Classification of cost

1. By the nature of the item (a natural classification). 2. With respect to the accounting period to which they apply. 3. By their tendency to vary with volume or activity. 4. By their relation to the product. 5. By their relation to manufacture departments. 6. According to their nature as common and/or joint costs. 7. For planning and control. 8. For analytical process.

Examples of manufacturing costs include raw materials costs and salary of labor workers. 1. Manufacturing cost is divided into three broad categories by most companies. Manufacturing overhead cost. Direct labor cost 3.Manufacturing Costs: Definition Manufacturing costs are those costs that are directly involved in manufacturing of products and services. Direct materials cost 2. .

. According to a study of 37 manufacturing industries material costs averaged about 55% of sales revenue. Examples include tiny electric motor that Panasonic uses in its CD players to make the CD spin.Direct material cost Direct Materials are those material that become an integral part of the finished product and that can be physically and conveniently traced to it.

Sometimes it is not worth the effort to trace the costs of relatively insignificant materials to the end products. Materials such as solder or tool are called indirect materials and are included as part of manufacturing overhead. Such minor items would include the solder used to make electrical connection in a Sony TV or the tool used to assemble a chair. .

Direct Labor Cost: The term direct labor is reserved for those labor costs that can be essentially traced to individual units of products. since direct labor workers typically touch the product while it is being made. The labor cost of assembly line workers. Direct labor is sometime called touch labor. as would the labor cost of carpenter. is a direct labor cost. for example. bricklayer and machine operator .

Hence. it would be either impractical or impossible to accurately trace their costs to specific units of product. along with indirect materials. . are termed indirect labor and treated as part of manufacturing overhead. or that can be traced only at a great cost and inconvenience. and night security guards. Although the efforts of these workers are essential to production. materials handlers. Indirect labor includes the labor costs of supervisors. such labor costs are treated as indirect labor.Labor costs that cannot be physically traced to the creation of products.

In some industries. In a few companies. Sophisticated automated equipment. . However the vast majority of manufacturing and service companies throughout the world continue to recognize direct labor as a separate cost category. is increasingly replacing direct labor. direct labor has become such a minor element of cost that it has disappeared altogether as a separate cost category. major shifts are taking place in the structure of labor costs. run and maintained by skilled workers.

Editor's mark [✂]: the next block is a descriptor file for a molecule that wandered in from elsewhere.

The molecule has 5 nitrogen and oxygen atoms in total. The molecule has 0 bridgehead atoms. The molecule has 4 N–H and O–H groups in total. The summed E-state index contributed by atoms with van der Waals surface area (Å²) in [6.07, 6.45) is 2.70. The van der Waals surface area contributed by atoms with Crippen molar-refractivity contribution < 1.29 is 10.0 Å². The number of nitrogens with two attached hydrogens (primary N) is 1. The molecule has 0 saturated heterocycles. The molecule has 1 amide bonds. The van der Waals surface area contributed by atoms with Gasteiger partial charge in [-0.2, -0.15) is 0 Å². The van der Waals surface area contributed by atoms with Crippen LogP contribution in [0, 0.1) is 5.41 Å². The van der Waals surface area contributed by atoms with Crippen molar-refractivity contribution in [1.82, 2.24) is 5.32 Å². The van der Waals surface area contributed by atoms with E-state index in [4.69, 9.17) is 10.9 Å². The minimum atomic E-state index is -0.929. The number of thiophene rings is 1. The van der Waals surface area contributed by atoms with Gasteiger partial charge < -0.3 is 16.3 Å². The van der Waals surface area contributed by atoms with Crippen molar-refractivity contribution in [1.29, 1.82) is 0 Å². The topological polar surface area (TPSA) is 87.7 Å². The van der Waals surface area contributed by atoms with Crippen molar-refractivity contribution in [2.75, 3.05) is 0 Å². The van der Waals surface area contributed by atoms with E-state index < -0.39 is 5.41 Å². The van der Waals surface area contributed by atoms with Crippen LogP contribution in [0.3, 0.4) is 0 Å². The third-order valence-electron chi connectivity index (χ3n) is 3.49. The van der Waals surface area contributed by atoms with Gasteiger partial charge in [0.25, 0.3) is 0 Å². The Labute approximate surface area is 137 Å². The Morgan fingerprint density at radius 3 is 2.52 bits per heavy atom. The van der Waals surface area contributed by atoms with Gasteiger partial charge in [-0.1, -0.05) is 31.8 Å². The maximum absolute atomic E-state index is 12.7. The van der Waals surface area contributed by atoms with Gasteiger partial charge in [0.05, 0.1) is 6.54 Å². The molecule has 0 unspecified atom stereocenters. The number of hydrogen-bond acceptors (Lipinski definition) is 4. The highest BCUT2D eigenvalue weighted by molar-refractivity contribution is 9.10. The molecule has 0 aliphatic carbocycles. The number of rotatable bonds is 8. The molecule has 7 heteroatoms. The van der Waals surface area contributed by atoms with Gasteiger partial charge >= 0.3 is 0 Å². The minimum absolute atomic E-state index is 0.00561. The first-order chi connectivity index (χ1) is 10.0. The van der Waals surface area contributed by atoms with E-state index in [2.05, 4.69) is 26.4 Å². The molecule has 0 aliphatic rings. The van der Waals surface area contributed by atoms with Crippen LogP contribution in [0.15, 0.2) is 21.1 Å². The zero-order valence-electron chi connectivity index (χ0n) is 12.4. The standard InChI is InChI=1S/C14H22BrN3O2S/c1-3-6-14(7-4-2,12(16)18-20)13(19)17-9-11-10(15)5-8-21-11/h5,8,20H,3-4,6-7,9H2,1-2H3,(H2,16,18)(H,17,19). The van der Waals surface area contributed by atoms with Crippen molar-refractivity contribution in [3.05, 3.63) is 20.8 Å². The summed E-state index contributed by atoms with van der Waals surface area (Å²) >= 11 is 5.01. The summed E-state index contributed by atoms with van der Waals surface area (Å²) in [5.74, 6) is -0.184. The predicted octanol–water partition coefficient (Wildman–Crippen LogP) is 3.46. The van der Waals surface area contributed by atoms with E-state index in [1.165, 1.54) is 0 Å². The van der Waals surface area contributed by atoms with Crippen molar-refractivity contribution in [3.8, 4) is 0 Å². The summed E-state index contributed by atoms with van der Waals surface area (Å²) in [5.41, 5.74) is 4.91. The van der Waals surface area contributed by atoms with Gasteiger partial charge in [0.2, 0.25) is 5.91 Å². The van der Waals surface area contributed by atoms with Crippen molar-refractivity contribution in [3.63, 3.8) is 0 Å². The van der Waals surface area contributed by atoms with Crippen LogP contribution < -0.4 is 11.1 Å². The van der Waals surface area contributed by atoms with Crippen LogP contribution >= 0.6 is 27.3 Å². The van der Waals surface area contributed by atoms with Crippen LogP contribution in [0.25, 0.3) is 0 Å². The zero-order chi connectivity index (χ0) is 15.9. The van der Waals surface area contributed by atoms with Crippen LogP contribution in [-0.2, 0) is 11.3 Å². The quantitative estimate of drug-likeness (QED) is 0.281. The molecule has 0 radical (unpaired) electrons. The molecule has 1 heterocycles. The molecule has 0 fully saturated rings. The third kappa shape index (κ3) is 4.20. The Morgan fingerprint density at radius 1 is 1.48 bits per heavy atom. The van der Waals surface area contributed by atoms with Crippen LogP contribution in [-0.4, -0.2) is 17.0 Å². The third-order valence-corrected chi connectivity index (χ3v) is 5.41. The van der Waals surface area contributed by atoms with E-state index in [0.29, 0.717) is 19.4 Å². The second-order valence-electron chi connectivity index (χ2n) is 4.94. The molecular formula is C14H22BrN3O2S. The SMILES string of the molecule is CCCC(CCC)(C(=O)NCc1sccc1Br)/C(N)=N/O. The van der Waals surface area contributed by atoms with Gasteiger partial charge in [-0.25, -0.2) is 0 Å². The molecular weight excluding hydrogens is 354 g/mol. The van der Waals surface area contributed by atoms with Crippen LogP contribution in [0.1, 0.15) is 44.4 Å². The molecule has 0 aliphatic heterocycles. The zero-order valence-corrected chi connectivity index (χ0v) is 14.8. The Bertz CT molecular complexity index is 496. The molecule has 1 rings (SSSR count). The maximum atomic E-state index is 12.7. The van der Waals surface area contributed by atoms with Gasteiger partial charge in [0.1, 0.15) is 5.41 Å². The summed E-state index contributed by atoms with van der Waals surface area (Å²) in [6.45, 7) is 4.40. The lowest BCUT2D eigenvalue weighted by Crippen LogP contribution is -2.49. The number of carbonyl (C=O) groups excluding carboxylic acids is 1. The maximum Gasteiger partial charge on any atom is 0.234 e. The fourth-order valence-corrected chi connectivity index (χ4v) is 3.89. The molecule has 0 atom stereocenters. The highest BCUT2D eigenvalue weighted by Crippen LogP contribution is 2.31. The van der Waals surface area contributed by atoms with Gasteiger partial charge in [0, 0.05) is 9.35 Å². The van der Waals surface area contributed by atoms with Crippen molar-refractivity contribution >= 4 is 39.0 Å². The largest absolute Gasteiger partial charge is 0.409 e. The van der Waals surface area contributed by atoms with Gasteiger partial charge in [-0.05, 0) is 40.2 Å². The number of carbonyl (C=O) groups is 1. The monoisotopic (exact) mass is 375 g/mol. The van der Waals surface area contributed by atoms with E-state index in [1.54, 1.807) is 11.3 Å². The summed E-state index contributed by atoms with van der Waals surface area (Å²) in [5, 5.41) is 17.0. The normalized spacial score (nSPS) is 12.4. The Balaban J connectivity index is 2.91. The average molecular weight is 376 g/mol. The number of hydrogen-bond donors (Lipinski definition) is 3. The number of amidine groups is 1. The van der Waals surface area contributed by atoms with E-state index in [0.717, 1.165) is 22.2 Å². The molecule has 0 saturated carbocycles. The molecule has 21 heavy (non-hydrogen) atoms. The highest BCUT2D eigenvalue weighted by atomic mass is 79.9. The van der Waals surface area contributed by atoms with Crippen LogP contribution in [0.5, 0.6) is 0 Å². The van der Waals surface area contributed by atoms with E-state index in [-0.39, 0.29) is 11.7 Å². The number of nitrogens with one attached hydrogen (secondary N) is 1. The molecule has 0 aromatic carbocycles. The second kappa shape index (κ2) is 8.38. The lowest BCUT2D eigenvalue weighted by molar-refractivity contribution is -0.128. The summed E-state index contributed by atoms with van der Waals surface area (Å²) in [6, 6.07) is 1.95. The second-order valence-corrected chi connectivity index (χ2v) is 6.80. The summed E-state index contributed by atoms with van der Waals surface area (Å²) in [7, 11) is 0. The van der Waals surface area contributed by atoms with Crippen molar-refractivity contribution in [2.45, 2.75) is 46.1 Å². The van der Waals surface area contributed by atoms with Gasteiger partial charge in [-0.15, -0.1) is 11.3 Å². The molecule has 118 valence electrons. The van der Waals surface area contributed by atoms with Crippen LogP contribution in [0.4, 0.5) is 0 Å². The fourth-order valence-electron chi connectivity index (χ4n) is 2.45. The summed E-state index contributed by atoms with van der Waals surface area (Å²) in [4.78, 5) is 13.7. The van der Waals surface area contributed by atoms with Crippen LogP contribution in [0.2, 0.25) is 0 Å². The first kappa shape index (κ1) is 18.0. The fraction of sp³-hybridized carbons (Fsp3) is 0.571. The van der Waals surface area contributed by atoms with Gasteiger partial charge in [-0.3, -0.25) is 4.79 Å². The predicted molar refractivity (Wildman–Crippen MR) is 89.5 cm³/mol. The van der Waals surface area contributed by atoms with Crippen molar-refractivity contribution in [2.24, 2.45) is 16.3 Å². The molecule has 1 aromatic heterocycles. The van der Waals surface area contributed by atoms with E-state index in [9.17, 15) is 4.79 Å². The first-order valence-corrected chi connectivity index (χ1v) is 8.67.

000 then prime cost is Rs.According to a study of 37 manufacturing industries. Direct Materials cost combined with direct labor cost is called prime cost. In equation form: Prime Cost = Direct Materials Cost + Direct Labor Cost For example total direct materials cost incurred by the company is Rs.500 (4.500 and direct labor cost is $3.7. direct labor averaged only about 10% of sales revenue.500 + 3. .000). 4.

maintenance and repairs on production equipment and heat and light. These are not included in direct materials costs. property taxes.Manufacturing Overhead Cost: Manufacturing overhead. and insurance on manufacturing facilities. .000). 00 + $2. includes all costs of manufacturing except direct material and direct labor. materials handlers and night security guards. Indirect labor is a labor cost that cannot be trace to the creation of products or that can be traced only at great cost and inconvenience. Indirect materials are minor items such as solder in manufacturing industries. depreciation. indirect labor. Indirect labor includes the labor cost of supervisors. the third element of manufacturing cost. Examples of manufacturing overhead include items such as indirect material.

Studies have found that manufacturing overhead averages about 16% of sales revenue. . property taxes. insurance.Costs incurred for heat and light. depreciation and so forth associated with selling and administrative functions are not included in manufacturing overhead.

000 then conversion cost is $5. All of these terms are synonymous with manufacturing overhead. In equation form: Conversion Cost = Direct Labor Cost + Manufacturing Overhead Cost For example if total direct labor cost is $3.Manufacturing overhead is known by various names. Manufacturing overhead cost combined with direct labor is called conversion cost.000 and total manufacturing overhead cost is $2. such as indirect manufacturing cost. factory overhead. and factory burden.000 .

Administrative Costs . 1. Marketing and Selling Costs 2. Generally nonmanufacturing costs are further classified into two categories.Non-manufacturing Costs: Definition Non-manufacturing costs are those costs that are not incurred to manufacture a product. Examples of such costs are salary of sales person and advertising expenses.